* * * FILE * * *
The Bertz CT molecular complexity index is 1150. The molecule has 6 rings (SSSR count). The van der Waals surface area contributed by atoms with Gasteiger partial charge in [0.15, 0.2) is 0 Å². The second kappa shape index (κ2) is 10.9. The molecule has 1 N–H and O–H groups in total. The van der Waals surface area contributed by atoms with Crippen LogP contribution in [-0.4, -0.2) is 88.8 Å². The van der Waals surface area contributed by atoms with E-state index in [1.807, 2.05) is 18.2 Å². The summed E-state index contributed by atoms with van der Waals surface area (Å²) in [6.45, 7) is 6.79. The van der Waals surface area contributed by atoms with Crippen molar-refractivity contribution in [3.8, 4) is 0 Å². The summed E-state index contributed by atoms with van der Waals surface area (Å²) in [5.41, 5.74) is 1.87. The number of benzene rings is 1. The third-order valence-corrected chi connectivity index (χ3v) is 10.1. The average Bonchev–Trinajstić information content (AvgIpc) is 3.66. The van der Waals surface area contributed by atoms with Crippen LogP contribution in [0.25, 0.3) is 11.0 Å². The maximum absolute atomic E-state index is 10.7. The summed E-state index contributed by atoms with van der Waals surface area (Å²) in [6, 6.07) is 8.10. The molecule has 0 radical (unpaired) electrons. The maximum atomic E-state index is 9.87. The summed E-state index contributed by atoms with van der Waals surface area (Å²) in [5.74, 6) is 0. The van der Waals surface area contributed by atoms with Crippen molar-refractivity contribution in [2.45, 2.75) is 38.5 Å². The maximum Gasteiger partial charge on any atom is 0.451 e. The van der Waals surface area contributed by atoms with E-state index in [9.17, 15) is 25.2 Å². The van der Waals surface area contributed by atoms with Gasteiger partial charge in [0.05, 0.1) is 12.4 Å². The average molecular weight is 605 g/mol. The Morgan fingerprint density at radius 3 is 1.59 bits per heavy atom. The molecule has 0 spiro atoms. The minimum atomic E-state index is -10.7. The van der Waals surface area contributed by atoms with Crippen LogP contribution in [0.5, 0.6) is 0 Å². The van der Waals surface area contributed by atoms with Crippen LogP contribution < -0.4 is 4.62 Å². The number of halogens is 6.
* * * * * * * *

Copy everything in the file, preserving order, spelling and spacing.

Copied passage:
The Bertz CT molecular complexity index is 1150. The molecule has 6 rings (SSSR count). The van der Waals surface area contributed by atoms with Gasteiger partial charge in [0.15, 0.2) is 0 Å². The second kappa shape index (κ2) is 10.9. The molecule has 1 N–H and O–H groups in total. The van der Waals surface area contributed by atoms with Crippen LogP contribution in [-0.4, -0.2) is 88.8 Å². The van der Waals surface area contributed by atoms with E-state index in [1.807, 2.05) is 18.2 Å². The summed E-state index contributed by atoms with van der Waals surface area (Å²) in [6.45, 7) is 6.79. The van der Waals surface area contributed by atoms with Crippen molar-refractivity contribution in [3.8, 4) is 0 Å². The summed E-state index contributed by atoms with van der Waals surface area (Å²) in [5.41, 5.74) is 1.87. The number of benzene rings is 1. The third-order valence-corrected chi connectivity index (χ3v) is 10.1. The average Bonchev–Trinajstić information content (AvgIpc) is 3.66. The van der Waals surface area contributed by atoms with Crippen LogP contribution in [0.25, 0.3) is 11.0 Å². The maximum absolute atomic E-state index is 10.7. The summed E-state index contributed by atoms with van der Waals surface area (Å²) in [6, 6.07) is 8.10. The molecule has 0 radical (unpaired) electrons. The maximum atomic E-state index is 9.87. The summed E-state index contributed by atoms with van der Waals surface area (Å²) in [5.74, 6) is 0. The van der Waals surface area contributed by atoms with Crippen molar-refractivity contribution in [2.45, 2.75) is 38.5 Å². The maximum Gasteiger partial charge on any atom is 0.451 e. The van der Waals surface area contributed by atoms with E-state index in [9.17, 15) is 25.2 Å². The van der Waals surface area contributed by atoms with Gasteiger partial charge in [0.05, 0.1) is 12.4 Å². The average molecular weight is 605 g/mol. The Morgan fingerprint density at radius 3 is 1.59 bits per heavy atom. The molecule has 0 spiro atoms. The minimum atomic E-state index is -10.7. The van der Waals surface area contributed by atoms with Crippen LogP contribution in [0.5, 0.6) is 0 Å². The van der Waals surface area contributed by atoms with Crippen LogP contribution < -0.4 is 4.62 Å². The number of halogens is 6.